Hospital spending in NI 22% higher
Hospital spending in Northern Ireland was 22% higher than in England last year, a report has revealed.
Patients brought in for planned and unexpected treatment as well as day cases all cost more, the Appleby review added. Some hospitals appeared to need twice as much cash to run as in England.
People were waiting longer for treatment, staying in hospital longer once admitted and beds were being used less intensively, the document said. Pharmaceutical costs have also risen rapidly.
However the health service in Northern Ireland is grappling with a level of need 9% higher than in England and faces a potential £1.5 billion funding gap.
"The main conclusion that should perhaps be drawn is the relative lack of improvement in productivity in Northern Ireland and the UK generally," the report said.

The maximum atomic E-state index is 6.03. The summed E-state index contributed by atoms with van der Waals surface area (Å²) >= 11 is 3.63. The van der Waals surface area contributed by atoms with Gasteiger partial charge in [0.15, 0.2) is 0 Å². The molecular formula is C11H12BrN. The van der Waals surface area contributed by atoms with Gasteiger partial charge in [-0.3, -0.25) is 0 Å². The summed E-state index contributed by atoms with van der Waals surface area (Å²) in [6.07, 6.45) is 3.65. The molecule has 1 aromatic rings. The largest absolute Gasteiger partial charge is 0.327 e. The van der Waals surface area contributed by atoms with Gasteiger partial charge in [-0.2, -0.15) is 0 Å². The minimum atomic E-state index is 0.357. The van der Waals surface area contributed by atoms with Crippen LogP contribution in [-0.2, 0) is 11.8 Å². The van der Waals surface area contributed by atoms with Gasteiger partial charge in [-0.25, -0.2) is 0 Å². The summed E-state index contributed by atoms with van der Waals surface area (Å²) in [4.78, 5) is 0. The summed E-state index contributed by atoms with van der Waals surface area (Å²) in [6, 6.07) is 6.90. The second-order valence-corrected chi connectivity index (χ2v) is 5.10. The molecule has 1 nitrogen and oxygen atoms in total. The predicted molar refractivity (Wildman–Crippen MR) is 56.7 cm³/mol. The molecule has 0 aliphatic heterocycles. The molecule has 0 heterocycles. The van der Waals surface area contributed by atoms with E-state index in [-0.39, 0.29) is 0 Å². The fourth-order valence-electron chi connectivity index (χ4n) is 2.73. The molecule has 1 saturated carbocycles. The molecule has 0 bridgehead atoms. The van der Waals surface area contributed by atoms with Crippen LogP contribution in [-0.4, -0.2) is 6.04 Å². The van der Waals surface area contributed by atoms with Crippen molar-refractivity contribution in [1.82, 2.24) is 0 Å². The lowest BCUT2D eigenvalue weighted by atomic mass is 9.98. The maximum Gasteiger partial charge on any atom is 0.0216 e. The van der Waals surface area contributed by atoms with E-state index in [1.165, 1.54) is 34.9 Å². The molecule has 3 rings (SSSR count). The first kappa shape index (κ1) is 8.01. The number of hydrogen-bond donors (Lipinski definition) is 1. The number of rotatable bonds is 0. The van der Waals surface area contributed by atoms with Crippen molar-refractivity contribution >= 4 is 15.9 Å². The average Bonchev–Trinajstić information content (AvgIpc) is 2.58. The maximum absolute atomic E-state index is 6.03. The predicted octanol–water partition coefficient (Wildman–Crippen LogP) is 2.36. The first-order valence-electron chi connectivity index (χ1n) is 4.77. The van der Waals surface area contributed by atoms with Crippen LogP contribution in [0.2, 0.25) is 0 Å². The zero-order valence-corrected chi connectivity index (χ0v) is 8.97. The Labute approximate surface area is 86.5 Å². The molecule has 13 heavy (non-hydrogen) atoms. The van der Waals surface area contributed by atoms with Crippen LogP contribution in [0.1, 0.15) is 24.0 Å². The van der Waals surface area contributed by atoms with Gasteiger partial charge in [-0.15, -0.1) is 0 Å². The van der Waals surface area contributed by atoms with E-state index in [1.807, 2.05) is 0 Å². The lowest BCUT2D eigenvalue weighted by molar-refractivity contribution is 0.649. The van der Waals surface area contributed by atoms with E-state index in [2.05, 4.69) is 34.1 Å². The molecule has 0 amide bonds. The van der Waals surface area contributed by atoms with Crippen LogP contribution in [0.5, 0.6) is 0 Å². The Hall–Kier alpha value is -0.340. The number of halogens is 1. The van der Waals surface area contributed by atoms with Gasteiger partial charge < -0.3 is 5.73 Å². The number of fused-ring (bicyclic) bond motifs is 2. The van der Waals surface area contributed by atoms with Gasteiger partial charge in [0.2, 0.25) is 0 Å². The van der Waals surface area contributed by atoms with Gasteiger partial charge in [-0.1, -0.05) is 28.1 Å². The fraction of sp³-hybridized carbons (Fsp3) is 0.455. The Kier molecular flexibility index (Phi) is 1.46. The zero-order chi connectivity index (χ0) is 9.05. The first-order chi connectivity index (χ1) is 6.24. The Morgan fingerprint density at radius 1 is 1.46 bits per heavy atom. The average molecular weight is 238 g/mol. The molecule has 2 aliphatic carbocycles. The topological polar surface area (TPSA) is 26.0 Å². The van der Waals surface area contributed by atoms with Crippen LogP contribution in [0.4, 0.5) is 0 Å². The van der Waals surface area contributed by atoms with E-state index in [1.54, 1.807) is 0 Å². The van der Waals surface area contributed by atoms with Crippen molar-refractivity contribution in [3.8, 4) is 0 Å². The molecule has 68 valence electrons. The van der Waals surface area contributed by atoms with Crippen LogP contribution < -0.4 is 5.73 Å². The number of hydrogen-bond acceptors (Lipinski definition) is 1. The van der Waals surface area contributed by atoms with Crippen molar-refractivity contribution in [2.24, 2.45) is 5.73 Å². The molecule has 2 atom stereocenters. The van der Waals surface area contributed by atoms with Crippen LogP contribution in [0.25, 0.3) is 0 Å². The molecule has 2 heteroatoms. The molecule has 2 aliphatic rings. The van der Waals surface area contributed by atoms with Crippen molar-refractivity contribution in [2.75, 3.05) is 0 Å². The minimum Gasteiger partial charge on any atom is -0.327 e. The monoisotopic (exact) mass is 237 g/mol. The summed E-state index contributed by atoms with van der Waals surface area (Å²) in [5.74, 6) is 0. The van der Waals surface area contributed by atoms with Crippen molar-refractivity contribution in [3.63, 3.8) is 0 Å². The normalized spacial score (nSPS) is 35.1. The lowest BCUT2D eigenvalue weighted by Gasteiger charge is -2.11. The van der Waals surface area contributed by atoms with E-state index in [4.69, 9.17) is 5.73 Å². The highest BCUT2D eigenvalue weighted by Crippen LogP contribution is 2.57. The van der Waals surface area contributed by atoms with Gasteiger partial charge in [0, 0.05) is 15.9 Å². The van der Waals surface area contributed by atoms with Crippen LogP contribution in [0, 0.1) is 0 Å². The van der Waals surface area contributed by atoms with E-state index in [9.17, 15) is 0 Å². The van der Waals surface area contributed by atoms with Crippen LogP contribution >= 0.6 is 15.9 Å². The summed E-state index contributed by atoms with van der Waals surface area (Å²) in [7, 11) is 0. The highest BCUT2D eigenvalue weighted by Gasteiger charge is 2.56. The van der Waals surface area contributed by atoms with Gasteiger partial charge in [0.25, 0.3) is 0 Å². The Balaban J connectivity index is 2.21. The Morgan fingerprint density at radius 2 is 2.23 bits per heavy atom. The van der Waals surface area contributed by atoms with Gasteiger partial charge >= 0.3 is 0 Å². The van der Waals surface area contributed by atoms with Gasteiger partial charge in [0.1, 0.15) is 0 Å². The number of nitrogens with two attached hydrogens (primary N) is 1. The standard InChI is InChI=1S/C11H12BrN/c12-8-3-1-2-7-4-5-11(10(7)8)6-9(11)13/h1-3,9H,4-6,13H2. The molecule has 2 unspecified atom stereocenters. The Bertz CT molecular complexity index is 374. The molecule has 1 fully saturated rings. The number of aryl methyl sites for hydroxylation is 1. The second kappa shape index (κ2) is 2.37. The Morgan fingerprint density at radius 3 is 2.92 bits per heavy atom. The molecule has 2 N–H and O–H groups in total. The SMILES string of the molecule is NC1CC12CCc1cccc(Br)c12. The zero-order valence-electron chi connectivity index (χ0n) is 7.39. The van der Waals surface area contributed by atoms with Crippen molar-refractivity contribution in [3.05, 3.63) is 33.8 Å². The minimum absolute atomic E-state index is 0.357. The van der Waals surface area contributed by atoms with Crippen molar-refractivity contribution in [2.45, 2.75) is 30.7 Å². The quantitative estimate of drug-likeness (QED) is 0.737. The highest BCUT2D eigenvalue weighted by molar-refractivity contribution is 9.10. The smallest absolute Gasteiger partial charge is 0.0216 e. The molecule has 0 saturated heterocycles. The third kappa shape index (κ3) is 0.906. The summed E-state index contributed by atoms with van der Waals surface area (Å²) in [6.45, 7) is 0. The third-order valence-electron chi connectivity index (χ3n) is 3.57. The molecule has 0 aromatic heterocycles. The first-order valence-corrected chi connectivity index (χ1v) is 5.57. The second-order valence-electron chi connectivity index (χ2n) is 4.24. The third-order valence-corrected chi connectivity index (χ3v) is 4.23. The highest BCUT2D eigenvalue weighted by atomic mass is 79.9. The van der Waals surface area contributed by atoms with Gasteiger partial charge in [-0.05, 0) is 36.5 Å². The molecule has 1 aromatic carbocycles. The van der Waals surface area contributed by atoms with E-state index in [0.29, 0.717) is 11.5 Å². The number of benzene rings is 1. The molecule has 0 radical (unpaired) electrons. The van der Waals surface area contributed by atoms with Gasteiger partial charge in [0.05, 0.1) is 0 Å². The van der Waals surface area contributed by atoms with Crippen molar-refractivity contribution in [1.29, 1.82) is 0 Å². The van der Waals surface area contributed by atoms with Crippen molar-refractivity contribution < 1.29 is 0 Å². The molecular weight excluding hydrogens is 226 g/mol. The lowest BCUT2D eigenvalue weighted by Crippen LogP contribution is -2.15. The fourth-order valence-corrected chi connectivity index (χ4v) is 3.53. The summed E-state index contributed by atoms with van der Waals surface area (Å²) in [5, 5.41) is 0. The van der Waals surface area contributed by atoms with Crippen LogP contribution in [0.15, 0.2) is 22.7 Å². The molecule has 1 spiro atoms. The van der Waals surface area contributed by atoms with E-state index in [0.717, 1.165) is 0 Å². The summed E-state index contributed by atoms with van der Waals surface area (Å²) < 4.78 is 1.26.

"Further, historically changes in productivity across the UK have been most correlated with changes in inputs rather than changes in outputs; as financial inputs grow more slowly, outputs (for a time at least) carry on growing and hence productivity increases.
"The slowdown in the growth in funding over the next four years might well therefore lead to an increase in productivity in the short term, but is not sustainable without improvements in output growth."
Professor John Appleby and his team were brought in by the Department of Health as the health service faces making massive savings in its budget.
Health Minister Michael McGimpsey said: "It is clear that to meet this huge challenge we must seek to be more efficient and, importantly, improve the quality of care of our health and social services.
"While a daunting task, Professor Appleby's review provides some evidence of the scope for improving productivity and performance."